In the years after World War II, my dad could roam the Uwharries with his .22 and his trusty squirrel dog, a feist named Spot. A boy didn’t have to worry about trespassing on a neighbor’s property; he only had to avoid the occasional moonshine still.
Deer and turkey were virtually extirpated in the region, halfway between Charlotte and Raleigh, overharvested by previous generations of struggling subsistence farmers. The American shad, which had inspired locals to protest mill dams on the Uwharrie River in 1805, no longer migrated to the river’s upper reaches. Instead, this was the golden age of small game – rabbit, squirrel, dove and quail.
The Carolinas Urban-Rural Connection
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Despite changes in land use — and an influx of outdoor enthusiasts from across the Piedmont and beyond — boys (and girls) in the Uwharries can still enjoy a reasonable facsimile of my dad’s experience, assuming they can tear themselves away from their screens. The area’s steadily growing range of recreational opportunities provides an opportunity to draw in more visitors from across the region — but also poses challenges for locals used to long-standing traditions like hunting.
The federal government started buying land in the area during the Great Depression. People now scoff at the price, but at the time, a dollar an acre was welcome compensation for worn-out farmland prone to erosion along the Uwharrie Mountains’ spine. The holdings were collectively known as the Uwharrie Purchase. They were granted national forest status in 1961.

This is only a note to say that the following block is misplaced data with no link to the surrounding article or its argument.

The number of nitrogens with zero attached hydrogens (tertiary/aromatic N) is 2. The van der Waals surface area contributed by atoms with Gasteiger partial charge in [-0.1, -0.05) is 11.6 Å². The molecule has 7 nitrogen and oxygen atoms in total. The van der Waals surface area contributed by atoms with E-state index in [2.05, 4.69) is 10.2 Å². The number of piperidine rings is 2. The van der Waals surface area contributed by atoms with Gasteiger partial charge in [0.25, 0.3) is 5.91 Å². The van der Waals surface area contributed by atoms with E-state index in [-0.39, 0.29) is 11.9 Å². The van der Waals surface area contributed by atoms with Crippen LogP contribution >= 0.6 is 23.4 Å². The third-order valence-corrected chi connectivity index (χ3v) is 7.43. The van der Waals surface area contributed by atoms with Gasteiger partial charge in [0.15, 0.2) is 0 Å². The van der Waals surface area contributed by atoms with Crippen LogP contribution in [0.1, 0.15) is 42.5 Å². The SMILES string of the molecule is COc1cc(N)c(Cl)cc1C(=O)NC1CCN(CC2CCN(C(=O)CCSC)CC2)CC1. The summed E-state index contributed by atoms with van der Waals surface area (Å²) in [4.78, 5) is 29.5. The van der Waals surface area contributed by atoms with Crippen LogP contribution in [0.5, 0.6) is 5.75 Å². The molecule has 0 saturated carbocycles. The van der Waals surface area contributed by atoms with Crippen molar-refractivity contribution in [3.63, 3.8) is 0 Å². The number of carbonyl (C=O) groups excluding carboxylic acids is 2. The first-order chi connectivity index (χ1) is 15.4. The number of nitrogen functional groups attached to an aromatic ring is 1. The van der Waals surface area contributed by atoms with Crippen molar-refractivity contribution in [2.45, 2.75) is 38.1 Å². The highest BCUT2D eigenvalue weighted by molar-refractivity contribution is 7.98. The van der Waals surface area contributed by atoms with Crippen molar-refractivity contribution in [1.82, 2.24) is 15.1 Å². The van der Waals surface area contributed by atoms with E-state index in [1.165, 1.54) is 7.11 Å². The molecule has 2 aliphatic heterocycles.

Even in the decades that followed, locals still referred to the 5,000-acre tract along Badin Lake in Eldorado as “The Reservation.” Hearing this as a child, I imagined Native Americans living there. My family sometimes drove its dirt roads during Sunday afternoon rambles in the Bronco, but if we wanted to take a walk, we retreated to our own property. The Uwharrie National Forest was of little consequence to us. For many, that remains the case today.
“One of the things that surprises me is there are very few locals on the trails,” said Crystal Cockman, director of conservation for Three Rivers Land Trust. “Most people come from surrounding urban areas.”
Greensboro resident David Craft leads the Uwharrie TrailBlazers, a volunteer group that organizes hikes and helps build and maintain trails. “There’s a small but strong group from the Asheboro area,” he said. But most members hail from the Piedmont’s “Urban Crescent,” the cities that lie along the I-85 corridor. Curious locals will stop and ask a few questions when they see the group sorting tools at a trailhead, but that interest doesn’t often extend to joining them on the trails.
“People in general just don’t get out in the woods as much as they used to,” Craft said.
Don Childrey, author of Uwharrie Lakes Region Trail Guide, encounters more local people on the Off-Highway Vehicle (OHV) trails in the Badin Lake Recreation Area. Their popularity was almost their demise. As the trails deteriorated, the former district ranger, the late Deborah Walker, gathered stakeholders and told them they needed to get a handle on the situation or else she was going to have to shut them down.